AI Algorithms susceptible to hacking
News / AI Algorithms susceptible to hacking
Artificial intelligence programs that are used to analyse medical diagnostic images for traces of cancer have the potential to speed up and improve the accuracy of a diagnosis. However new evidence suggests that despite the leaps and bounds made in this particular technological field, there are risks. The AI programs used to scan images are vulnerable to hacking. Researchers from the University of Pittsburgh simulated an attack that falsified images from a mammogram and those changes were able to fool both an AI tool and human radiologists.
The research team designed a computer program that would make mammograms that originally appeared to have no signs of cancer look like they were cancerous, and make mammograms that look cancerous appear to have no signs of cancer. They then fed the tampered scans to an AI program trained to spot signs of breast cancer and tasked five radiologists to deduce which images were real or fake. Roughly 70% of the manipulated images managed to fool the program. As for the radiologists, some were better at identifying the manipulated images than others. Their accuracy at identifying the fake images varied between 29-71%.
If an incident such as this were to occur, an incorrect diagnosis could be made. An AI program used to help analyse mammograms might report a healthy scan when in fact there are signs of cancer or incorrectly display that a patient does have cancer when they do not. Hacks such as this are not known to have happened in the real world yet, however, the new research suggests that healthcare organisations need to be prepared for them as they could seriously endanger patients lives. By working to understand how AI models behave under malicious attacks in a medical context, healthcare organisations can start thinking about ways to make these models robust and less susceptible to a possible attack.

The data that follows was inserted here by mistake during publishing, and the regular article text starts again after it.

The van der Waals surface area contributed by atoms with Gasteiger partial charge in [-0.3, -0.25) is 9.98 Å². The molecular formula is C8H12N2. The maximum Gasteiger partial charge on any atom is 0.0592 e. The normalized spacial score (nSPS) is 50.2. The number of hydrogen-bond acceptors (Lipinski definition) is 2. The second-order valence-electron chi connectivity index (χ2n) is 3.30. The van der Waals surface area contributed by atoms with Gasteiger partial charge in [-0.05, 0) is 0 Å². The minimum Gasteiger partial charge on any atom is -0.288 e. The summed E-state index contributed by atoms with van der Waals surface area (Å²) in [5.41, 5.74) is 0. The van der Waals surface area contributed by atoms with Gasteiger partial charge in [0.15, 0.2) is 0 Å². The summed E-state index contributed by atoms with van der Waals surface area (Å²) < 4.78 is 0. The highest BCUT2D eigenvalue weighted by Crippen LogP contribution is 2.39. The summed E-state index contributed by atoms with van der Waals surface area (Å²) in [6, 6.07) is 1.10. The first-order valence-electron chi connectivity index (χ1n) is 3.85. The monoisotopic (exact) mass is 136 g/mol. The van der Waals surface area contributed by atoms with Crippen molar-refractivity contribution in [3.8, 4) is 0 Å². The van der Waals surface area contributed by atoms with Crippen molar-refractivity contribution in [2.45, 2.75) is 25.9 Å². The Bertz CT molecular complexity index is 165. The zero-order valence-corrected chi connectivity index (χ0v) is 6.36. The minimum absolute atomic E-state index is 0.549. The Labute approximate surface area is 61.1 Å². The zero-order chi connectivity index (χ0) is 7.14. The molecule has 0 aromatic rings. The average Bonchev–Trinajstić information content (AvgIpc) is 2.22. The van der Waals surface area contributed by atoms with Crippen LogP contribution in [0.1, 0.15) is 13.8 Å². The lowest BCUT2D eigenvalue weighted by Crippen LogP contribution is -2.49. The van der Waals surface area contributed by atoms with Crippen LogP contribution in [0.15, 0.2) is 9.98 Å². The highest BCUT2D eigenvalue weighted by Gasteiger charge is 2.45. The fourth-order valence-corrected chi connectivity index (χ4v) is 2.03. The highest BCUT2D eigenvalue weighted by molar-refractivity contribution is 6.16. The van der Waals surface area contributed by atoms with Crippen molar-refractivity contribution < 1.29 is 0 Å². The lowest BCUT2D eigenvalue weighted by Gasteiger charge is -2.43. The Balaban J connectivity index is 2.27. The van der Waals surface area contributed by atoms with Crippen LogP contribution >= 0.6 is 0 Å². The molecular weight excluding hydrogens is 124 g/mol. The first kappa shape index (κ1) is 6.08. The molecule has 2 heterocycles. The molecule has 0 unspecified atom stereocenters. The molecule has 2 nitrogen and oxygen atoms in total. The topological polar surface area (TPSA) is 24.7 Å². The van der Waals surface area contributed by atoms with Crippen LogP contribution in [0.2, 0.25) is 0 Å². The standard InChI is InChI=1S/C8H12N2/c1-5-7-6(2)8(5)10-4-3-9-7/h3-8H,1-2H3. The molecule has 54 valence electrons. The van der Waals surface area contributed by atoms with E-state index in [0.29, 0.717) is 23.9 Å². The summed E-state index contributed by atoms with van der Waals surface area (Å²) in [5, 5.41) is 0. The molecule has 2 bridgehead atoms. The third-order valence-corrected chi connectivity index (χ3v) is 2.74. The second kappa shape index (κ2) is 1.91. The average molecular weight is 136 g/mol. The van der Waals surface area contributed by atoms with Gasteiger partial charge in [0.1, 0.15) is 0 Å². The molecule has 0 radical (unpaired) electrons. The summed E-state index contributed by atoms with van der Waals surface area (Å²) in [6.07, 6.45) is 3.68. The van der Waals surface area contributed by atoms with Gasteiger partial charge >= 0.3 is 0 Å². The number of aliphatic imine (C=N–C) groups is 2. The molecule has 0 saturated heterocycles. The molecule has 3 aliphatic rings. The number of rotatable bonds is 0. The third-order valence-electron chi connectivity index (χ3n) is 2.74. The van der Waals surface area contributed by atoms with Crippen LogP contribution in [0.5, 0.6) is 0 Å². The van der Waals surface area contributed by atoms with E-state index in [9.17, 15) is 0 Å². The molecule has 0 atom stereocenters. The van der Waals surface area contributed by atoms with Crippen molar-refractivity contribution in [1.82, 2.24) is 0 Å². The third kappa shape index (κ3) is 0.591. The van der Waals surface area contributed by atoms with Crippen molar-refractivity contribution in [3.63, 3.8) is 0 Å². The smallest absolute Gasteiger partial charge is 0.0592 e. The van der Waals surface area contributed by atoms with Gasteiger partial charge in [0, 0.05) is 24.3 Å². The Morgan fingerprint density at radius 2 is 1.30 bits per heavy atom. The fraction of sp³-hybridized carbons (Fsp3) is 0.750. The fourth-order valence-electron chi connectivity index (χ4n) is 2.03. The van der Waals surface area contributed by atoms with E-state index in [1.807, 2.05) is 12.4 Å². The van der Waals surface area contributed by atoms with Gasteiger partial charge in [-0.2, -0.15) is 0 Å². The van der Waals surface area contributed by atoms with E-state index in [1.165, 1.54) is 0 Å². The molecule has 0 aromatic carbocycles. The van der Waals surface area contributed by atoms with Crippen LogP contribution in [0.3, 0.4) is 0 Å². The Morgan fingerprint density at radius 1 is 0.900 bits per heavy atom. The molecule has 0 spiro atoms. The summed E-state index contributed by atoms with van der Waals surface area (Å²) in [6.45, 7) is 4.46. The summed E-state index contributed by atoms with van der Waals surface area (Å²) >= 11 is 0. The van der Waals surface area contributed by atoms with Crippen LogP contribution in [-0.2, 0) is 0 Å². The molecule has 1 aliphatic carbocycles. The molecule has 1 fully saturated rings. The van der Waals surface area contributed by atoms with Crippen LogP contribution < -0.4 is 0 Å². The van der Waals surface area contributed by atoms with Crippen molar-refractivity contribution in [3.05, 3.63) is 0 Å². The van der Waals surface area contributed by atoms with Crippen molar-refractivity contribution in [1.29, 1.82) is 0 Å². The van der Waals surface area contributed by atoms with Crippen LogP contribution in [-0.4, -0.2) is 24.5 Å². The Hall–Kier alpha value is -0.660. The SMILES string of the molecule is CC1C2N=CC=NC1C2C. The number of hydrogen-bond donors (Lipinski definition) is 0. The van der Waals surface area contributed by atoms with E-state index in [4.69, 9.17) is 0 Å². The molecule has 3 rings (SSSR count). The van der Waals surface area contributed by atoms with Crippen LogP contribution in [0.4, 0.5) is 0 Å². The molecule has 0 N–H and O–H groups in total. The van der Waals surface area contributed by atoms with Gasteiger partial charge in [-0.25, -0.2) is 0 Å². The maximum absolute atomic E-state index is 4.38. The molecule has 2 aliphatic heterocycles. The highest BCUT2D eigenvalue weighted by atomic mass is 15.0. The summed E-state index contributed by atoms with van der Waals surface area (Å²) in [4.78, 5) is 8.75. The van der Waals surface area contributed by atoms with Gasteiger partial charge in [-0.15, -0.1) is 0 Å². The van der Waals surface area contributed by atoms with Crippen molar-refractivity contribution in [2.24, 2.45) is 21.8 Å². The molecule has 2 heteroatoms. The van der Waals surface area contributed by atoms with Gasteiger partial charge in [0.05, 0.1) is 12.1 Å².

The healthcare industry has always been a high profile target for cybercriminals, with hackers most often conducting attacks to steal patient data, which is a valuable commodity on the black market, or encrypt an organisation’s network until a ransom is paid. Both of those attack strategies can harm patients by delaying operations at hospitals and making it harder for healthcare workers to deliver the appropriate care, but with the growing possibility of, further reaching, direct attacks on people’s health, experts are becoming more concerned. An example of a potentially fatal attack lies with internet-controlled insulin pumps. Researchers have found that hackers can remotely access internet-connected insulin pumps and deliver dangerous doses of medication.
Other studies have also revealed that cyber attacks on medical images could lead to incorrect diagnoses. Back in 2019, it was revealed that hackers were able to add or remove evidence of lung cancer from CT scans. These changes were able to fool both human radiologists and AI programs.
There are several reasons that threat actors may want to conduct an attack like this. They may be interested in targeting specific patients such as a political figure or they may want to tamper with their own scans to acquire money from their insurance provider. Cybercriminals may also continually target a hospital until a ransom is paid.
No matter the reasoning a hacker may have to attempt an attack like this, it demonstrates that the healthcare sector and those designing AI models should be aware that hacking that alters medical scans are becoming a distinct possibility. Models should be introduced to tampered imagery when being programmed, to teach them to spot fakes. It is also a reasonable idea for healthcare organisations to consider training radiologists to identify fake images so that no patient receives an incorrect diagnosis.
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